Vice President for Adminstration and Sales
DeWitt & Associates
Midland Park, NJ
DeWitt & Associates, a New Jersey-based assistive technology training and support company, produces and internationally markets a variety of Trainingware™ modules to teach blind and visually impaired computer users in an array of Microsoft applications using JAWS and ZoomText. Previously, Annemarie worked in external relations for Recording for the Blind & Dyslexic (RFB). Among many other responsibilities, she represented RFB to its various constituencies; organized grass-roots support for funding; and built strategic alliances with state, national and international disability and governmental organizations. Before working for RFB, Ms. Cooke was Senior Police Reporter, The Home News, New Brunswick, NJ, for 17 years, during which she took a sabbatical leave as Visiting Professional Lecturer and Research Associate in the Environmental Risk Reporting Project of Rutgers University. She has a Bachelor's degree in American Studies from Douglass College of Rutgers University; and has earned credits towards a Master's degree in Management from Thomas Edison College. She has served on the board of numerous organizations serving the blind and visually impaired.
"I gradually lost just about all of my central vision as a young adult. I have continued to watch videos, TV and movies. But it wasn't until I saw my first audio-described movie that I realized how much I was missing regarding the visual elements on screen. I am delighted that kids who are blind and visually impaired will now be able to get the maximum educational benefit—not to mention, enjoyment—out of moving images shown in the classroom. No longer will they have to poke a friend and ask what's happening on the screen. It was an honor to be part of the team that designed the standards and protocols for this great new step forward in the education of students with vision loss!"
Audio Information Network of Colorado
Radio Reading Service of the Rockies Boulder, CO
David Dawson is the Executive Director and Founder of the Audio Information Network of Colorado (AINC) (formerly Radio Reading Service of the Rockies). Prior to organizing AINC in 1990, Dawson taught school, worked in vocational rehabilitation with the blind, and served with the Federal Government as a civil rights compliance officer. He earned his B.A. in Business and Mass Communication and his M.A. in Special Education and Public School Administration from the University of Iowa.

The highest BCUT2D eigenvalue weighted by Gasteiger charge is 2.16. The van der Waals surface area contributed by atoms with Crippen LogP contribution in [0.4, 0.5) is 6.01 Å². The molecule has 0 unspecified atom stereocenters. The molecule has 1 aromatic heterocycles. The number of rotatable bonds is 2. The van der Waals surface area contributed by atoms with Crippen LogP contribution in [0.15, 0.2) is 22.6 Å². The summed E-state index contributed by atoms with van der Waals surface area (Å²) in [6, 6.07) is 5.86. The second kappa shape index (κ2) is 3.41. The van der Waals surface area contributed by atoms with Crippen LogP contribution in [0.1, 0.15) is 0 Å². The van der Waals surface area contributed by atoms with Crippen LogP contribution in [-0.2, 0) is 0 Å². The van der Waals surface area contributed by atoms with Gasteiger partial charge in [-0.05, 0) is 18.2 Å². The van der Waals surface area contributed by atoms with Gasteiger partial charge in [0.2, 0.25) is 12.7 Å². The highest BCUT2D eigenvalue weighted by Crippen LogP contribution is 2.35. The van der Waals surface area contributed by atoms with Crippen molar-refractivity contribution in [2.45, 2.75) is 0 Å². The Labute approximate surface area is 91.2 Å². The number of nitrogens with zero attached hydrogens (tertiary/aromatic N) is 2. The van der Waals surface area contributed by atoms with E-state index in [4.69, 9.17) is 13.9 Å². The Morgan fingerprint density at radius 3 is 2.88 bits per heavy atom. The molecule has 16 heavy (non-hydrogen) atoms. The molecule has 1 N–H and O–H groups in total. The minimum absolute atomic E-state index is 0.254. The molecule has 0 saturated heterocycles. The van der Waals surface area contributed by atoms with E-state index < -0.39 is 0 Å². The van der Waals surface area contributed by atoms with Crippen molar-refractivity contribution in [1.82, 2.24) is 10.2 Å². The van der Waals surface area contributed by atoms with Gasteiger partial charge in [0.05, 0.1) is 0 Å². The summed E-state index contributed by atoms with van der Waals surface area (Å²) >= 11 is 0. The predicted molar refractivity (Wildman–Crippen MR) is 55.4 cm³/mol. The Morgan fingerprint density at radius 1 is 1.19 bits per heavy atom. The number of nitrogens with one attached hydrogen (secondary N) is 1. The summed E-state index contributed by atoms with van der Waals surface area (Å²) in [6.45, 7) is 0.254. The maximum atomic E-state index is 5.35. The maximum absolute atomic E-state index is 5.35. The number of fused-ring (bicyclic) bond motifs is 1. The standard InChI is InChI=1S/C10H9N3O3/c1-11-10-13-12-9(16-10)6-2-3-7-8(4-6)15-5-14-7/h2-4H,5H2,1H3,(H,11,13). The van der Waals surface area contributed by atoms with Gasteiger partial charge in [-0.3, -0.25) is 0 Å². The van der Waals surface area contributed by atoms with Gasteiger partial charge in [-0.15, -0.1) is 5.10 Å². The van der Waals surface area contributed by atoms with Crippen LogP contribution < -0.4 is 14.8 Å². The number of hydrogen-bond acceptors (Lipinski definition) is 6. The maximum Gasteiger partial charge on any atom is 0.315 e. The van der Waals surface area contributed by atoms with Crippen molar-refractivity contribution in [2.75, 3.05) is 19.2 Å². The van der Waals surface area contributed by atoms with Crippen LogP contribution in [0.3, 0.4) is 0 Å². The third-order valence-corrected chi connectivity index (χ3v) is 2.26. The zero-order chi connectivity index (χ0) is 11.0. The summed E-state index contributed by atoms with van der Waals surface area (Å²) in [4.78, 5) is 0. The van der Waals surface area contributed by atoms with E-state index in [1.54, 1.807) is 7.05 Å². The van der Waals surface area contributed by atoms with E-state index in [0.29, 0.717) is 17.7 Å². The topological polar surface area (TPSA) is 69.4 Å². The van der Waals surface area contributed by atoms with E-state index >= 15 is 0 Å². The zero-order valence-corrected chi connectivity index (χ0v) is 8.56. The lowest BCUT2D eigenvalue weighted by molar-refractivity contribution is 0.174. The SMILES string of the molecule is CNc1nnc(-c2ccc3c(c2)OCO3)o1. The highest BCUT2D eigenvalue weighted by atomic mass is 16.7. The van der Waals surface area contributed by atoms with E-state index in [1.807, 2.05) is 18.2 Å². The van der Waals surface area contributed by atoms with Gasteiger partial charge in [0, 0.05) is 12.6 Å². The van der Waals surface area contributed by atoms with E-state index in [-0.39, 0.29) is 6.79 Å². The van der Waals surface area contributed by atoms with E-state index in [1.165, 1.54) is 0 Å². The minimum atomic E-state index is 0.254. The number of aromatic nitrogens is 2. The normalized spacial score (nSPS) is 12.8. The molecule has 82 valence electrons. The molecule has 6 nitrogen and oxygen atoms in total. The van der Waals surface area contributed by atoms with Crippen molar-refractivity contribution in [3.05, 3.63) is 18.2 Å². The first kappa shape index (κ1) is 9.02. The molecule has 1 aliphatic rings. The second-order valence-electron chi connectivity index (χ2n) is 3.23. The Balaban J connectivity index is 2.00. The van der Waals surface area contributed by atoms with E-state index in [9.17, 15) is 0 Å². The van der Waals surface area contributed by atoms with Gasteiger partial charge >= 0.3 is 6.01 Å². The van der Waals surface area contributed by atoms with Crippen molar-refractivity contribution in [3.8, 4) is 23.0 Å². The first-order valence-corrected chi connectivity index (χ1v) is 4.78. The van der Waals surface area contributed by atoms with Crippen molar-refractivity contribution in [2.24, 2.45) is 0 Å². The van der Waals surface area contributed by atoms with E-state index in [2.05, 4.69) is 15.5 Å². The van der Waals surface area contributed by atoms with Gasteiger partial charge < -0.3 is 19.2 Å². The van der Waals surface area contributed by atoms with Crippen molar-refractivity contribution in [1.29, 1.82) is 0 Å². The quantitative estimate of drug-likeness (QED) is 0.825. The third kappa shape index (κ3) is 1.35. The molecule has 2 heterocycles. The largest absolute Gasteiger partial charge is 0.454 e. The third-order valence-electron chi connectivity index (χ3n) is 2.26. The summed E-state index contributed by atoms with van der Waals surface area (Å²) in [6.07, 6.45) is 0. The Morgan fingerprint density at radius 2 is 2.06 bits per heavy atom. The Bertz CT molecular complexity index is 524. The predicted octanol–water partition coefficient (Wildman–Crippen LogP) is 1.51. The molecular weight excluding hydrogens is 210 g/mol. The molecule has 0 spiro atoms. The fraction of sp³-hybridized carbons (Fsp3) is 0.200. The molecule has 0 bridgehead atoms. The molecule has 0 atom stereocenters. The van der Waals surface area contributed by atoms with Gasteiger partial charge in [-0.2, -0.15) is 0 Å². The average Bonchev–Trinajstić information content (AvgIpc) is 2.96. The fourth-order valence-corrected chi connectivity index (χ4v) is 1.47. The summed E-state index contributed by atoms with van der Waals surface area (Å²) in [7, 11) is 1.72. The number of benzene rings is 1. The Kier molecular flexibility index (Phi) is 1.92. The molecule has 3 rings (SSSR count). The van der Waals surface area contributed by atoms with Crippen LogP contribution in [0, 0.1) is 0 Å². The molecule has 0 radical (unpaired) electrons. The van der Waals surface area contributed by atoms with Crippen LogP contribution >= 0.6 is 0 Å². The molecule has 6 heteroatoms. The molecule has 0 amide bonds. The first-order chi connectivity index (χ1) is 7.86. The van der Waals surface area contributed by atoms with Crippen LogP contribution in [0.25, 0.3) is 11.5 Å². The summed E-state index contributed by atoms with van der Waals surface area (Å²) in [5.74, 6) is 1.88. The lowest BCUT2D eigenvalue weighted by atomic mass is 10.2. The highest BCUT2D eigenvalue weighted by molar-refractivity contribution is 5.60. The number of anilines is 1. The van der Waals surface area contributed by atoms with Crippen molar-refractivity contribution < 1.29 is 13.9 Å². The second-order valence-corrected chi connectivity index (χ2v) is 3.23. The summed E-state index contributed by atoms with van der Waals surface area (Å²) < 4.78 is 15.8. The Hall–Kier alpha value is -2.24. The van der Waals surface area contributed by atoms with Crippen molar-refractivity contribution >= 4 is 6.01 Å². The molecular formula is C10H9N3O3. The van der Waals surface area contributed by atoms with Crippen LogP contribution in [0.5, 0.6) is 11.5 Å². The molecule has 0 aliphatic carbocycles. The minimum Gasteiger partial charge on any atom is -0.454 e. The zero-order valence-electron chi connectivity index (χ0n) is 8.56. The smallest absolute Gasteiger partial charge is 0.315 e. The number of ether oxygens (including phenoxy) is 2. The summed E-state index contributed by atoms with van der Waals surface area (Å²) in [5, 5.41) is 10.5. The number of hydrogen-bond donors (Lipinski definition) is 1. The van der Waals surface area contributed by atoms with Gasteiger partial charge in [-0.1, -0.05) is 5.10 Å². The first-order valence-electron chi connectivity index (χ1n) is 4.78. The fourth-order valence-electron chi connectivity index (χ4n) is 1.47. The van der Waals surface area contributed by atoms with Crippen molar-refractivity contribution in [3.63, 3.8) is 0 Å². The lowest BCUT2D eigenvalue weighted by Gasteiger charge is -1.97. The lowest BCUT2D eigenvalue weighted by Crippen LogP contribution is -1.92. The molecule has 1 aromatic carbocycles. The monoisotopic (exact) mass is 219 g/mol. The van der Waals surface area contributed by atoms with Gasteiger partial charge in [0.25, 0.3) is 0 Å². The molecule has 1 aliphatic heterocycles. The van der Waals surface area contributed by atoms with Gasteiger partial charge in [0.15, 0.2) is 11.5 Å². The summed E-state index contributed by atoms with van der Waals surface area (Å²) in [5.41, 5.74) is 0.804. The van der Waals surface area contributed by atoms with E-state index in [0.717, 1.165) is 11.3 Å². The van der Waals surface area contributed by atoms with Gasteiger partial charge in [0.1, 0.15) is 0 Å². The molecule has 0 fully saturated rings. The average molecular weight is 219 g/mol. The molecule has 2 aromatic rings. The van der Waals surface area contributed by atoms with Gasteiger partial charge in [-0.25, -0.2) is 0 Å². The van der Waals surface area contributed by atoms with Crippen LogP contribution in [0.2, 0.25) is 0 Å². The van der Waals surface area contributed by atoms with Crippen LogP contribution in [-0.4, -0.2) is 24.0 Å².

"Quality descriptive video makes pictorial information available to the blind and visually impaired children who need audio information to fill in and complete the learning process. Quality video description opens avenues to learning that have previously been denied to children in an academic environment."
Joy R. Efron, Ed.D.
Los Angeles, CA
Dr. Joy Efron retired in 2004 after 42 years of service as a teacher, administrator, university professor and advocate in the field of blindness and visual impairments, including work with persons who are deaf-blind and those who have multiple disabilities. Throughout her career, she has been a staunch defender of the need for a full continuum of services and access to information for people with vision and hearing disabilities. From 1982 to 2004 she served as Coordinating Principal, Frances Blend School and Visually Impaired Program, Los Angeles Unified School District, having also taught at the Michigan School for the Blind and a special day school in Chicago. During her tenure there, she was a teacher trainer and developed training courses for students who are deaf-blind and those who have multiple disabilities. Dr. Efron has a Bachelor's degree from Michigan State University in the area of blindness, a Master's degree from California State University, Los Angeles, in the area of deafness, and a Doctorate in Education from Brigham Young University in educational administration. She is the recipient of many awards, including the Irvin Schloss Advocacy from the American Foundation for the Blind and the Humanitarian Award from the California Council of the Blind.